Diabetes should never keep you from doing the things you love, and travel — even world travel — is no exception. However, with a blood glucose meter, prescription drugs or insulin, sharps, extra food, and more in tow, not to mention time zones and language barriers to cross, trips with diabetes certainly take some extra planning. Luckily, there are several resources that can give you pointers on who to call, what to pack, and even how to eat healthfully during your travels. Whether you are heading to another state or another continent, these Web sites, books, brochures, and supply companies can help you make sure you’re prepared for every possibility.
Online tip sheets
The following Web sites provide free, up-to-date information that you can read online or print out and keep with you while you set your travel plans in motion.
AMERICAN DIABETES ASSOCIATION: “WHEN YOU TRAVEL”
The American Diabetes Association’s (ADA) Web page on travel contains advice on how best to plan ahead for a trip. The section entitled “See Your Doctor Before You Go” covers topics such as when (and why) to see your doctor before your trip, what written materials you will need from him (including prescriptions and a letter explaining your diabetes care regimen), and addresses and links to international diabetes and medical associations that can direct you to appropriate care at your destination if you are traveling overseas. The “Packing Tips” section lists items you will want to make sure to have with you in your “carry-on” bag at all times (whether you’re traveling by air or not). Other sections of the Web page offer advice on topics such as requesting special in-flight meals, insulin availability overseas, and how to manage insulin dosing when crossing time zones.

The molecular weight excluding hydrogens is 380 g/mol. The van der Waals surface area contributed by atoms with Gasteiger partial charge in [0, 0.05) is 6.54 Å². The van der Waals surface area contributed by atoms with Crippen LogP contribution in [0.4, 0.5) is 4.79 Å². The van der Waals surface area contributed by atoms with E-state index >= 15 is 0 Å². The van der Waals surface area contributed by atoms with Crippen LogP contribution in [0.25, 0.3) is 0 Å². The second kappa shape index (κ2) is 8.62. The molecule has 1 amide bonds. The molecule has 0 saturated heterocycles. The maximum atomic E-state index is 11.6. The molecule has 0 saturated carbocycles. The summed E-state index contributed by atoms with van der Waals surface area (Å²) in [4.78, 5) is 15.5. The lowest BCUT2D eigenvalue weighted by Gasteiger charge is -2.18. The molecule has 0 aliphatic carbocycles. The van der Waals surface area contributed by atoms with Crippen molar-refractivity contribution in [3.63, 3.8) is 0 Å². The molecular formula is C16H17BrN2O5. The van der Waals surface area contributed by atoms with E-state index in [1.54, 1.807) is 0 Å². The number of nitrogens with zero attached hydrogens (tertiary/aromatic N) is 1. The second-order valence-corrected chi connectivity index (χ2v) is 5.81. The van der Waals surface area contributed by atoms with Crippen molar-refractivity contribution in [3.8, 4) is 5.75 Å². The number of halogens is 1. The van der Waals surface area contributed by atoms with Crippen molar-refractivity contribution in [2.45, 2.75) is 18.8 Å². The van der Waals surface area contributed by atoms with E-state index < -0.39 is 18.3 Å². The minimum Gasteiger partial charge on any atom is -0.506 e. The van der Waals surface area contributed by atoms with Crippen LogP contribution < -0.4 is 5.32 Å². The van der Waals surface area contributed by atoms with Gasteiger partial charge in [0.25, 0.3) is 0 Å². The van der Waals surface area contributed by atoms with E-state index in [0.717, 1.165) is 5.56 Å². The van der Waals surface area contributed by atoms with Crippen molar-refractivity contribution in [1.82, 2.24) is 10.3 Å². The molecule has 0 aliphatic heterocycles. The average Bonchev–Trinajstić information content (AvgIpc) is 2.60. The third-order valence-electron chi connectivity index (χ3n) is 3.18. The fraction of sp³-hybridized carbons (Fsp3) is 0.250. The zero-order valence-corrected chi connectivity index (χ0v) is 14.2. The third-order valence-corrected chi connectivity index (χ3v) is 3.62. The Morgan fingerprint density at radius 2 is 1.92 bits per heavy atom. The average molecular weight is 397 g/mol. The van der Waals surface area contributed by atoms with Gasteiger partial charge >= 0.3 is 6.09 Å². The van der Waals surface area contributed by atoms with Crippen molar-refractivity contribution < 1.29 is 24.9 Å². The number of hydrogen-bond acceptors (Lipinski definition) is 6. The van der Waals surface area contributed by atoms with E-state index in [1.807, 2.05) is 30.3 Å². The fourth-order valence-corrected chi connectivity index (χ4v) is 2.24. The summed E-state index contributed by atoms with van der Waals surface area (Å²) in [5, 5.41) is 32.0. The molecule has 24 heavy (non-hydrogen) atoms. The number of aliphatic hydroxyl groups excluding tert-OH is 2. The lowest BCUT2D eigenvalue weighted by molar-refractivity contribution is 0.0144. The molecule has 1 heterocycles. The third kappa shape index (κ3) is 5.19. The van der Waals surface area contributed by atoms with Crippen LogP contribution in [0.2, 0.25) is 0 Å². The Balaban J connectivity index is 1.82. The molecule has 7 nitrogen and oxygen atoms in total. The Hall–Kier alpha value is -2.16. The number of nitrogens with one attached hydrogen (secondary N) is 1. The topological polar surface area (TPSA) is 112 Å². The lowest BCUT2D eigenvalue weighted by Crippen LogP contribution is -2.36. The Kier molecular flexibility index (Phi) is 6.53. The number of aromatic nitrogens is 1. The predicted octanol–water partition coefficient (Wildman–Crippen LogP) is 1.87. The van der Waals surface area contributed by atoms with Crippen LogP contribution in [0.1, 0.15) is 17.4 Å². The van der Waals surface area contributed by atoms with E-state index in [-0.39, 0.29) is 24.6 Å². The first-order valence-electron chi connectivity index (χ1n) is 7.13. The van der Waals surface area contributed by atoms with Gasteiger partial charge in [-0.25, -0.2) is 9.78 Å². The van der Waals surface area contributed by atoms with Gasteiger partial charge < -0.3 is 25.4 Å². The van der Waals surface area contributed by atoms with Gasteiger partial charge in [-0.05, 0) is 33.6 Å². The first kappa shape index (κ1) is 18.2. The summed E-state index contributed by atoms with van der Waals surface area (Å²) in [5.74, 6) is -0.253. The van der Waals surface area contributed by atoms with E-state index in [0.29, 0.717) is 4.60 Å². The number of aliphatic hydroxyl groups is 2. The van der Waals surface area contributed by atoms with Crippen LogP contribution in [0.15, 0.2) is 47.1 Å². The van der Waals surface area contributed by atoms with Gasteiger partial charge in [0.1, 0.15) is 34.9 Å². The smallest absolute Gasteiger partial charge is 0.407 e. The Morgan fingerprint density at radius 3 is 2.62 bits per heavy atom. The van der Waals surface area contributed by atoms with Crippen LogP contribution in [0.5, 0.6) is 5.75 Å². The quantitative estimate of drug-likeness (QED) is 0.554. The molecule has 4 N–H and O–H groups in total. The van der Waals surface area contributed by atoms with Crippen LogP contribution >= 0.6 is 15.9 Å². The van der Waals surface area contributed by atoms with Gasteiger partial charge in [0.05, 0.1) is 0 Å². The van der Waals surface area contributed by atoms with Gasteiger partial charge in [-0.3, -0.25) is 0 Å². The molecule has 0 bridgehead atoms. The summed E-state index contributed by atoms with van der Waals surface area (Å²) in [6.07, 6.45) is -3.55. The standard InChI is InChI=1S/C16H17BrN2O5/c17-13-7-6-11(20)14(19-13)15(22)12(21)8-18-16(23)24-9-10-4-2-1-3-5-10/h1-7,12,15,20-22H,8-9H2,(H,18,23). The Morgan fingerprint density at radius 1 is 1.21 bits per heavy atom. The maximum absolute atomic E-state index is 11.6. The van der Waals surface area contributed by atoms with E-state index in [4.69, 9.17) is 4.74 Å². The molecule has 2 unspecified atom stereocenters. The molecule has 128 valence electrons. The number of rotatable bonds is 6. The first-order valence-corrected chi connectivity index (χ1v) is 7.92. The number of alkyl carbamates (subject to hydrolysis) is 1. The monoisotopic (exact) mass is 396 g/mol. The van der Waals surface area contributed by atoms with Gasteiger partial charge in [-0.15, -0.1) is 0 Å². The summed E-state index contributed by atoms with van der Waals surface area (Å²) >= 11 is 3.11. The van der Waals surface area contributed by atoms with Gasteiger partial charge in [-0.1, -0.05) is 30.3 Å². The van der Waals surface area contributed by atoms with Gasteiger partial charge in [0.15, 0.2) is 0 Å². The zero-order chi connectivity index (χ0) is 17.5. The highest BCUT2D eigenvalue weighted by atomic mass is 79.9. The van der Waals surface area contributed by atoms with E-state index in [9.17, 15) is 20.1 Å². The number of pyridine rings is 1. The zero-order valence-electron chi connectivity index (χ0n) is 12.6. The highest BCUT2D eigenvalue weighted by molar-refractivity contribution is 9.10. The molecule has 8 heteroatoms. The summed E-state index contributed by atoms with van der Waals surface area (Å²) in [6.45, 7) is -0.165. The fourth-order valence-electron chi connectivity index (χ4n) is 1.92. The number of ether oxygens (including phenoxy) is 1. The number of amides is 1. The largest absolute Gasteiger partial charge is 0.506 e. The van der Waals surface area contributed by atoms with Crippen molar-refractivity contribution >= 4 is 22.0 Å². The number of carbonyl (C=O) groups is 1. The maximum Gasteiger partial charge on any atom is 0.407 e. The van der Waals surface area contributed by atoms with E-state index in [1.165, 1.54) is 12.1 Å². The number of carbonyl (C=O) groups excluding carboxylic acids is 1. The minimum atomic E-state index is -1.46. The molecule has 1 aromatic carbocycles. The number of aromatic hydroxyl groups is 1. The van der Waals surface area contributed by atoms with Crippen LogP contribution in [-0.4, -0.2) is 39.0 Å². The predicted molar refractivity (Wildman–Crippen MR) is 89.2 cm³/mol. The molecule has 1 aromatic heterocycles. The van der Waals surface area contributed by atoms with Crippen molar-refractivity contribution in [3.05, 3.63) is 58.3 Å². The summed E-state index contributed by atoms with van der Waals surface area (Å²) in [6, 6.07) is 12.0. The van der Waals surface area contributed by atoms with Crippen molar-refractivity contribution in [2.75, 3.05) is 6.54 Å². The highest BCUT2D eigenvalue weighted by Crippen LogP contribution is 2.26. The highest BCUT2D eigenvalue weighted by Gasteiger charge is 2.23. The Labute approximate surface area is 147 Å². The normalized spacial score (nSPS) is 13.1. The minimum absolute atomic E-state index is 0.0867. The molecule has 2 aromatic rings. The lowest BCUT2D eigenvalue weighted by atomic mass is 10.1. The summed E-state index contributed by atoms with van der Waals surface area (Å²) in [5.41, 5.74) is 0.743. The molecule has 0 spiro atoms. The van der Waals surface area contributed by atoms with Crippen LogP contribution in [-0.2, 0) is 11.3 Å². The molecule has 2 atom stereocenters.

This page also features a link to another ADA Web page entitled “Traveling with diabetes supplies,” which provides travel tips developed in conjunction with the Transportation Security Administration (TSA). The tips apply to people traveling by air within the 50 states and can also be found at the TSA’s Web site (see following entry).
TRANSPORTATION SECURITY ADMINISTRATION: “PERSONS WITH DIABETES”
The Transportation Security Administration (TSA), a division of the US Department of Homeland Security, is responsible for security at US airports. At its Web page, you can find the TSA’s specific tips for people traveling with diabetes, including a list of allowable items, labeling requirements, and guidance for requesting a visual inspection of supplies if you do not want them to go through a metal detector or x-ray machine. The TSA’s general page for “Persons with Disabilities & Medical Conditions,” found at http://www.tsa.gov/travelers/airtravel/specialneeds/index.shtm, also contains helpful links to a list of steps you should take “Before You Go” as well as more “Tips for the Screening Process.”
CHILDREN WITH DIABETES: “TRAVELING WITH DIABETES”
Children With Diabetes, an “online community for kids, families and adults with diabetes,” publishes a comprehensive 14-item list of tips geared toward travelers with Type 1 diabetes. The list covers topics such as whether x-ray screening will affect insulin and blood glucose meters (don’t worry about it), where to store insulin on your trip (not the hotel room refrigerator), and what food, prescriptions, and extra supplies you should carry with you in case of emergency.